When asked by CNSNews.com what specific part of the Constitution authorizes Congress to mandate that individuals must purchase health insurance, Sen. Roland Burris (D-Ill.) pointed to the part of the Constitution that he says authorizes the federal government “to provide for the health, welfare and the defense of the country.” In fact, the word “health” appears nowhere in the Constitution.
“Well, that’s under certainly the laws of the–protect the health, welfare of the country,” said Burris. “That’s under the Constitution. We’re not even dealing with any constitutionality here. Should we move in that direction? What does the Constitution say? To provide for the health, welfare and the defense of the country.”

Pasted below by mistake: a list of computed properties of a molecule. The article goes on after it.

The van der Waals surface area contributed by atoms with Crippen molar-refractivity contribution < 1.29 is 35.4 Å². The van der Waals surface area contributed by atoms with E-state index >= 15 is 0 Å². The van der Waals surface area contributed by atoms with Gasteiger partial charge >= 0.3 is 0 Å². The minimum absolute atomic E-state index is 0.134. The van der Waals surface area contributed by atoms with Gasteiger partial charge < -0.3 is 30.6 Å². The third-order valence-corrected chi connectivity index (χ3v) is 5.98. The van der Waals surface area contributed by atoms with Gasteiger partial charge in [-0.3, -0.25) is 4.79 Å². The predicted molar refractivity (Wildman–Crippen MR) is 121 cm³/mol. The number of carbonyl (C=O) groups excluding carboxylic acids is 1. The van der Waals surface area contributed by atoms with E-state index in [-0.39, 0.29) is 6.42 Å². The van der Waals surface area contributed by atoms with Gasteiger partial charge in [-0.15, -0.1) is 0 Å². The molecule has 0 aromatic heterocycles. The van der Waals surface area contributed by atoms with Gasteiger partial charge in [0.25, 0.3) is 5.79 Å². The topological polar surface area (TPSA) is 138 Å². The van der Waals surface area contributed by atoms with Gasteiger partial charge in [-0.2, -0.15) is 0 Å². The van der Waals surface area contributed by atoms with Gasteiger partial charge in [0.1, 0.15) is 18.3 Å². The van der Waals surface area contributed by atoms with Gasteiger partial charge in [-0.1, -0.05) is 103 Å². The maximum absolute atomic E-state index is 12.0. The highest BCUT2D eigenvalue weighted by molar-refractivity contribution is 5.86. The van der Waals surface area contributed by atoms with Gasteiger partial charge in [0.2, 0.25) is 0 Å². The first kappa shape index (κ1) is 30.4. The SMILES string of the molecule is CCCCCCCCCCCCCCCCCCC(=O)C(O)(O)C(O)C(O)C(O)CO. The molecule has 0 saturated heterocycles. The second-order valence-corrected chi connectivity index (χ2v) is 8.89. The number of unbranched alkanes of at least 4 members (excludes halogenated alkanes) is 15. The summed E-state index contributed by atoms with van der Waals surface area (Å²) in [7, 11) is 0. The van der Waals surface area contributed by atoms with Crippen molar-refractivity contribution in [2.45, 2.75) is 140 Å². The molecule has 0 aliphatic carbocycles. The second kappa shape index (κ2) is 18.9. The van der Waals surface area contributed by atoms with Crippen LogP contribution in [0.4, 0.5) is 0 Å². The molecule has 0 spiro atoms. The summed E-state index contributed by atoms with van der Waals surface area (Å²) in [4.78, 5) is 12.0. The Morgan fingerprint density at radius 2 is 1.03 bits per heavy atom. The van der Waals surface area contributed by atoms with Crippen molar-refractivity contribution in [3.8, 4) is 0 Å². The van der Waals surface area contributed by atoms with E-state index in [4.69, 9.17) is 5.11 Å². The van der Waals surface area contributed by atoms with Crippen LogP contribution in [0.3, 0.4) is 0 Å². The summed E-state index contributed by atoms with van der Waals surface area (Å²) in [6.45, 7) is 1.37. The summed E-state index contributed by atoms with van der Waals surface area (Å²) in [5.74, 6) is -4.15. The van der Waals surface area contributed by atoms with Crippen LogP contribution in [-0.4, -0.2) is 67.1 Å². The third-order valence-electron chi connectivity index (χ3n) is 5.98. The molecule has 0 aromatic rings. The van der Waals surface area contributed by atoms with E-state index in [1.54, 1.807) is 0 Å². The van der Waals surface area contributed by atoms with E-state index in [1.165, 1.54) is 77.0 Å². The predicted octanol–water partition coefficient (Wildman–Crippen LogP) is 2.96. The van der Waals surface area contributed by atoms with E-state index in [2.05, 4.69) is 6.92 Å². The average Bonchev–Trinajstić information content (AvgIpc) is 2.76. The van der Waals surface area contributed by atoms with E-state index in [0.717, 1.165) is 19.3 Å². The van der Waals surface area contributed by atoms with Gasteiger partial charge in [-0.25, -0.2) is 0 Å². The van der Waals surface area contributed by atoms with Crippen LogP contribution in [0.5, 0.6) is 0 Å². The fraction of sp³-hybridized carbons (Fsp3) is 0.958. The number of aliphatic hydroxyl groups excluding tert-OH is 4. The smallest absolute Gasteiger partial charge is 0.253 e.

James O’Connor, Burris’s communications director, later told CNSNews.com that although the word “health” does not appear anywhere in the Constitution, the senator was referring to the Preamble of the Constitution which says the following:
“We the people of the United States, in order to form a more perfect union, establish justice, insure domestic tranquility, provide for the common defense, promote the general welfare, and secure the blessings of liberty to ourselves and our posterity, do ordain and establish this Constitution for the United States of America.”
Contrary to Burris’ assertion, we are dealing with Constitutionality here. Forcing citizens to knuckle under government-controlled healthcare, is nowhere in the Constitution.
You have to wonder about a United States Senator who confuses the Preamble with the Constitution itself. Burris isn’t the sharpest knife in the drawer.
Related post: http://sfcmac.wordpress.com/2009/11/03/what-constitution-part-ii/